Top 5 Studio Sessions Of 2014

Cécile McLorin Salvant performing live in the KPLU Seattle studios on February 19, 2014. Credit Justin Steyer/KPLU
Cécile McLorin Salvant performing live in the KPLU Seattle studios on February 19, 2014.
Credit Justin Steyer/KPLU

It sure was hard to pick just five, but here are the best live KPLU studio sessions of the year.

Industrial Revelation

This was the year for long-percolating Seattle jazz band Industrial Revelation. Nearly a decade after their first rehearsal together, Industrial Revelation was packing clubs full of young music fans, solidifying a sound blending modern soul and hip hop with progressive, improvisational jazz.

Terrific tunes and compelling arrangements highlighted each member of the quartet, and they hooked our studio audience immediately with their energy and talent. Just a few weeks later, they won the Stranger’s prestigious “Genius Award”. Their studio session was ample evidence that they earned it.

Ernie Watts

He doesn’t impress you as a titan of the saxophone when he enters the room, but by the end of his live studio session there was no doubt we’d witnessed one of the finest on his instrument.

Ernie is probably best known from his collaborations with the Charlie Haden Quartet West, but he also told us about playing with pop groups like the Rolling Stones and Marvin Gaye. Ernie grew up thinking that John Coltrane was what jazz sounded like, and he’s making world class jazz worthy of that legacy today.

Cécile McLorin Salvant

Last year, we were honored by a visit from young singer Gregory Porter, who’s just released album would go on to win him the Grammy Award for Jazz Vocal Album of the Year. One of his fellow nominees was an even younger talent, Cécile McLorin Salvant.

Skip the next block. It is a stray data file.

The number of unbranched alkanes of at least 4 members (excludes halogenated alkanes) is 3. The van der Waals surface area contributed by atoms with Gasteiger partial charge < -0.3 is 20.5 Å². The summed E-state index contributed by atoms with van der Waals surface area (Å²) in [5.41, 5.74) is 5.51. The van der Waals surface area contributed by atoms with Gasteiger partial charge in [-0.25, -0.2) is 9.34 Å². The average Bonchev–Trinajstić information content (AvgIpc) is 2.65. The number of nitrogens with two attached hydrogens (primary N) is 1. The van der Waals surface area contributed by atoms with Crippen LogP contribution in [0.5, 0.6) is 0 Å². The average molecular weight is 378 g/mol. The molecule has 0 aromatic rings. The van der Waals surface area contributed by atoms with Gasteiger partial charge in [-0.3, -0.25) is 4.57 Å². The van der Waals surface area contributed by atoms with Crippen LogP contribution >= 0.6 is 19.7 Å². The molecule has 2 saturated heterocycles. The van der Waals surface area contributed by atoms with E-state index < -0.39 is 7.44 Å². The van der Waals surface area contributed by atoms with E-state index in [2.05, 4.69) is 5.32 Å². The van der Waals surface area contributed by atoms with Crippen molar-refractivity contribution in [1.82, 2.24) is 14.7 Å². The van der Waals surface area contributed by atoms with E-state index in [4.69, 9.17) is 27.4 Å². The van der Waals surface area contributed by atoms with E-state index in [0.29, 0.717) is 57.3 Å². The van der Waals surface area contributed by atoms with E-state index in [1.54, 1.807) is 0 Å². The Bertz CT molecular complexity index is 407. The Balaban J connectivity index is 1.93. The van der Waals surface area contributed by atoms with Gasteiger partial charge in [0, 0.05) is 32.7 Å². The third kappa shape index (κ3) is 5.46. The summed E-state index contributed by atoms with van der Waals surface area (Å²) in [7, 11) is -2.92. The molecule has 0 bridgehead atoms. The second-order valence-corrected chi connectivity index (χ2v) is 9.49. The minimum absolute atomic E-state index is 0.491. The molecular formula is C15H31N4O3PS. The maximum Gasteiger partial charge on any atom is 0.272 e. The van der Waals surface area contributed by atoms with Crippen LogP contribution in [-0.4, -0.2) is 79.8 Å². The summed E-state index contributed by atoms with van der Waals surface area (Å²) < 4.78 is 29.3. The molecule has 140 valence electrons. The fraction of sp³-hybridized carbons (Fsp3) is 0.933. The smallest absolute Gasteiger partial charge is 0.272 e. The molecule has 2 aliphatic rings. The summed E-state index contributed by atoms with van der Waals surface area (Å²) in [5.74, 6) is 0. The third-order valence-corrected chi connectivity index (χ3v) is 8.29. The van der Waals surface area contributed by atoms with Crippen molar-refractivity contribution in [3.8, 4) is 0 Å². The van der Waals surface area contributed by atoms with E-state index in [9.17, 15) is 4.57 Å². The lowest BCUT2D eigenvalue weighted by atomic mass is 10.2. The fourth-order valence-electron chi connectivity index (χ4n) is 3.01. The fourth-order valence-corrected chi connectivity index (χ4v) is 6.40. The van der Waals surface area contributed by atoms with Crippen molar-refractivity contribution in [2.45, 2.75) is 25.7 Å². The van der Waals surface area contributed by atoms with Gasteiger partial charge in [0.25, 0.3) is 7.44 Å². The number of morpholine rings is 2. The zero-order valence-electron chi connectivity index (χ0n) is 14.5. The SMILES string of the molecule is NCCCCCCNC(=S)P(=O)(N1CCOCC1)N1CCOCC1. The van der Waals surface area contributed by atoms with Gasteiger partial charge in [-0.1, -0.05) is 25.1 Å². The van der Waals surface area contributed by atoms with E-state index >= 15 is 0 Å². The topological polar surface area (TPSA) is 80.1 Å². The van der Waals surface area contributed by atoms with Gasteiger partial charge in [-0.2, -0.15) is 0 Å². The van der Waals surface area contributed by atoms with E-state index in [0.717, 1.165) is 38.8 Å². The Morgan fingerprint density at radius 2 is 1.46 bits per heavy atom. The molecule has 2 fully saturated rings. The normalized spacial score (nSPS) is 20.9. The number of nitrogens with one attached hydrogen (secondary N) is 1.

A songwriter who’s just as interested in reviving forgotten songs of a century ago, Cécile sang an intimate set in our studios with just pianist Aaron Diehl to accompany her. She told us about her discovery of jazz while studying classical voice in France, and her attraction to discovering great songs from the long history of jazz.

Omaha Diner

Four of the finest musicians on the cutting edge of jazz for the past couple decades have teamed up to play their versions of number one hits, and they take no prisoners.

Budding legends Charlie Hunter (guitar), Steven Bernstein (trumpet), Skerik (sax) and Bobby Previte (drums) took on tunes that have been overplayed to the point of annoyance and transformed them into fresh, thoroughly exciting adventures in melody and rhythm. I could watch a solo concert from any of these cats, and together it was a magical afternoon.

John Scofield, Medeski, Martin & Wood

Masters of the groove from different generations, guitarist John Scofield and the trio Medeski, Martin & Wood (John, Billy, Chris: piano, drums, bass) got together for a third album this year and performed three smashing new songs in the KPLU studios months before the album’s official release.

Collaborating on and off since the mid-’90s, they easily found common ground in a driving but lazy rhythm. Chris Wood explained their tight, groovy teaming best when he answered my question if they ever have trouble finding “the groove” – “Nope.”

What was your favorite studio session of the year? Tell us in the comments below.

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